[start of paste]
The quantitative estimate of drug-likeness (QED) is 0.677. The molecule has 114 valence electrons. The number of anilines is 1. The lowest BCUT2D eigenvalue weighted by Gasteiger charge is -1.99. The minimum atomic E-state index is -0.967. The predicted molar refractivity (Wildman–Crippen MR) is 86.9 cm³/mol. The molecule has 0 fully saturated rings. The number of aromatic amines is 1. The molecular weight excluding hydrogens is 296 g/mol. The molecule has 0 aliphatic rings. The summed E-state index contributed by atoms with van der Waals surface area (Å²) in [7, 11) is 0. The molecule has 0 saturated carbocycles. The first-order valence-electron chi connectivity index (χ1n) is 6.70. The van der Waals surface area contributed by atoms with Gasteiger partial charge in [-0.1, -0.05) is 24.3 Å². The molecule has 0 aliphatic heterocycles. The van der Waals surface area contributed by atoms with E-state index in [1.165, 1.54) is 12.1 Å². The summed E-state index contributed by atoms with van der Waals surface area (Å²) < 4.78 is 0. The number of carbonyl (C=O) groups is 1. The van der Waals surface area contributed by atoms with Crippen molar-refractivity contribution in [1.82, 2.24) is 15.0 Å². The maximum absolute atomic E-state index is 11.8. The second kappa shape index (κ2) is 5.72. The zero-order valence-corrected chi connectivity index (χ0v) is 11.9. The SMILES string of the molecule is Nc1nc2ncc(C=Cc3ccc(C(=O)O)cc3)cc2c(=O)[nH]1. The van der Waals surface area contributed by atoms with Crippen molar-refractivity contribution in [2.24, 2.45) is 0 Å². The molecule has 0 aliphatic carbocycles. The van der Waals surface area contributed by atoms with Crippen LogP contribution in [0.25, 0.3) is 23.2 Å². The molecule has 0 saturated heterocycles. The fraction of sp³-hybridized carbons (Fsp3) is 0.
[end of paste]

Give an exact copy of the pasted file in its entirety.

The quantitative estimate of drug-likeness (QED) is 0.677. The molecule has 114 valence electrons. The number of anilines is 1. The lowest BCUT2D eigenvalue weighted by Gasteiger charge is -1.99. The minimum atomic E-state index is -0.967. The predicted molar refractivity (Wildman–Crippen MR) is 86.9 cm³/mol. The molecule has 0 fully saturated rings. The number of aromatic amines is 1. The molecular weight excluding hydrogens is 296 g/mol. The molecule has 0 aliphatic rings. The summed E-state index contributed by atoms with van der Waals surface area (Å²) in [7, 11) is 0. The molecule has 0 saturated carbocycles. The first-order valence-electron chi connectivity index (χ1n) is 6.70. The van der Waals surface area contributed by atoms with Gasteiger partial charge in [-0.1, -0.05) is 24.3 Å². The molecule has 0 aliphatic heterocycles. The van der Waals surface area contributed by atoms with E-state index in [1.165, 1.54) is 12.1 Å². The summed E-state index contributed by atoms with van der Waals surface area (Å²) < 4.78 is 0. The number of carbonyl (C=O) groups is 1. The van der Waals surface area contributed by atoms with Crippen molar-refractivity contribution in [1.82, 2.24) is 15.0 Å². The maximum absolute atomic E-state index is 11.8. The second kappa shape index (κ2) is 5.72. The zero-order valence-corrected chi connectivity index (χ0v) is 11.9. The SMILES string of the molecule is Nc1nc2ncc(C=Cc3ccc(C(=O)O)cc3)cc2c(=O)[nH]1. The van der Waals surface area contributed by atoms with Crippen molar-refractivity contribution in [2.24, 2.45) is 0 Å². The molecule has 0 aliphatic carbocycles. The van der Waals surface area contributed by atoms with Crippen LogP contribution in [0.25, 0.3) is 23.2 Å². The molecule has 0 saturated heterocycles. The fraction of sp³-hybridized carbons (Fsp3) is 0.